Grand Canyon National Park is in a class of its own in size, beauty and geological display. Covering over 1 million acres of wilderness in the northern reaches of Arizona, the Grand Canyon attracts almost 5 millions visitors from across the globe every year to experience the incredible sunsets, trails and wildlife. Interestingly, over ninety percent of visitors limit their visits to the South Rim, with its many hotels, restaurants and easy access to trails leading into the mile-deep expanse below. It’s understandable given the ease of access from Flagstaff, Phoenix and beyond. But, there is so much more to the Grand Canyon and the Colorado River flowing through it.

Oregon Clouds

In March, a good grad school friend called me up with something unexpected: an opportunity for a lodge-to-lodge traverse of the Grand Canyon, from the South Rim to North Rim in a day. I had waited 30 years to visit the park and longed for a way to truly experience its gritty side, not just the views from above. Granted, I wouldn’t exactly be roughing it by carrying a daypack and enjoying the comforts of a bed each night. Leaving behind the comforts of Oregon, I made my way to Arizona.

The challenge was before me.  Hike over 21 miles from the South Kaibab Trailhead to the North Kaibab Trailhead in a single shot. 5,000 feet down. 6,000 vertical feet back up. It has been done by thousands of others before, but traversing the canyon in August was a unique challenge because of the heat. I knew the numbers by heart going into the canyon. It wasn’t until my last dusty step at the North Rim that I bega to appreciate such a land of extremes.



Fifteen hours earlier, I took my first steps…at 2:30AM. Stepping out of the cab after a two mile ride to what seemed like the edge of the world, I was greeted by darkness and filled with excitement. Our crew assembled at the South Kaibab Trailhead and peered into the inky black expanse before us. After ten minutes checking packs and tightening laces, we were off. I was stoked, but I couldn’t shake an underlying uneasiness. It could have been the unfamiliar landscape or the part of me longing for more than three hours of sleep…or the unrelenting heat waiting for us just 7 hours. Regardless, an incredible tour of geology and extremes was within reach. But I would have to work for it.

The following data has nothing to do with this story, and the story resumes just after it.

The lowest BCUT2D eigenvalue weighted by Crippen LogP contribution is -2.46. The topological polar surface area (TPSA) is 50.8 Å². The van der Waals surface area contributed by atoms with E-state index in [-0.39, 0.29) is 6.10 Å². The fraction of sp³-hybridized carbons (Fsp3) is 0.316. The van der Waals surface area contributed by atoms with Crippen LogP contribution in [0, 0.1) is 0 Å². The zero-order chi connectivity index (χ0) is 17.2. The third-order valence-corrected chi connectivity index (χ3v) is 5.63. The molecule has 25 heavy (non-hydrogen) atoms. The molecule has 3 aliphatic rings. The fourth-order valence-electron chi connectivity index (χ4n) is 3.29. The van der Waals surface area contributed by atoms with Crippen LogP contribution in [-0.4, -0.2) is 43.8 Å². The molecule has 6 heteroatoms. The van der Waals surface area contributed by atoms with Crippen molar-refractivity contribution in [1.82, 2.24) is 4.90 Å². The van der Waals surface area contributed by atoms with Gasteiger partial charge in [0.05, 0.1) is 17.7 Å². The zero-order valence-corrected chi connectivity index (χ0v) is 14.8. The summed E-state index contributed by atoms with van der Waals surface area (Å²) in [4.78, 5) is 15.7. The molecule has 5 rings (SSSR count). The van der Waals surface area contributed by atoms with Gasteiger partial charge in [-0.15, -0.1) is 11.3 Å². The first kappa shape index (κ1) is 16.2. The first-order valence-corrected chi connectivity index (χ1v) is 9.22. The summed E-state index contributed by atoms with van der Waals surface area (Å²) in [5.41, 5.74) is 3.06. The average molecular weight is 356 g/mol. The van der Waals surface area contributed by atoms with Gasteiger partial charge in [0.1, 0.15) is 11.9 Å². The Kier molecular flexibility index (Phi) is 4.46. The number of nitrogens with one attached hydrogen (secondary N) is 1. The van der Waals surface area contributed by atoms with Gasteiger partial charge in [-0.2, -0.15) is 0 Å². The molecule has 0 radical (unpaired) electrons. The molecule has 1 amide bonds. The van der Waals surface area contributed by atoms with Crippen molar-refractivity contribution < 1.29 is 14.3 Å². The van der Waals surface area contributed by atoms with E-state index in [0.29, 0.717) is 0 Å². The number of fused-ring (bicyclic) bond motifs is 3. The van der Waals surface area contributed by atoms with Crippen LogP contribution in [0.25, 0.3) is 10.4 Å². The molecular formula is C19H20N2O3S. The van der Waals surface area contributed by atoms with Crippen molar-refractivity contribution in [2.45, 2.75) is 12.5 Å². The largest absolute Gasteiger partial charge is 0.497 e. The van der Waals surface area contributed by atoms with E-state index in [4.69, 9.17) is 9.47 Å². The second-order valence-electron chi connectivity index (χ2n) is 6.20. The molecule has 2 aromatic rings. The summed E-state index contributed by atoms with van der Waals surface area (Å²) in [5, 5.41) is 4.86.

We were greeted by meteors. Barreling down the South Kaibab towards the the Colorado, we were lucky enough to catch the tail end of the Perseid Meteor Shower…a celestial event each August that treats people all over the world with a show of fire in the sky. It had technically ended two days earlier, but clearly kept some in store just for us.

Taking our time to pause and soak in the silence, we shuffled three hours downhill to the Colorado River and the Kaibab Suspension Bridge across it. Once down to the Colorado’s mighty muddy brown water, the night sky finally gave way to the rising sun over the eastern reaches of the canyon. Just across the river was Bright Angel Campground and Phantom Ranch. We skipped across, grabbed a much needed cup of coffee and continued onto the North Kaibab Trail into the heart of the inner canyon.

Most visitors never see the North Kaibab as it begins to gently climbs toward to the North Rim. The first seven miles of the inner canyon is known as ‘The Box’ because of it’s knack for trapping a ridiculous amount of heat during the summer months. This is thanks to a layer of billion year-old black rock called Vishnu Schist and the unusually narrow, yet beautiful stretch of canyon. During the hottest parts of the day, the temperatures here can soar above 120°F. Having hit the trail so early that morning, we had timing on our side and made it to through to Ribbon Falls just ahead of the peaking Sun.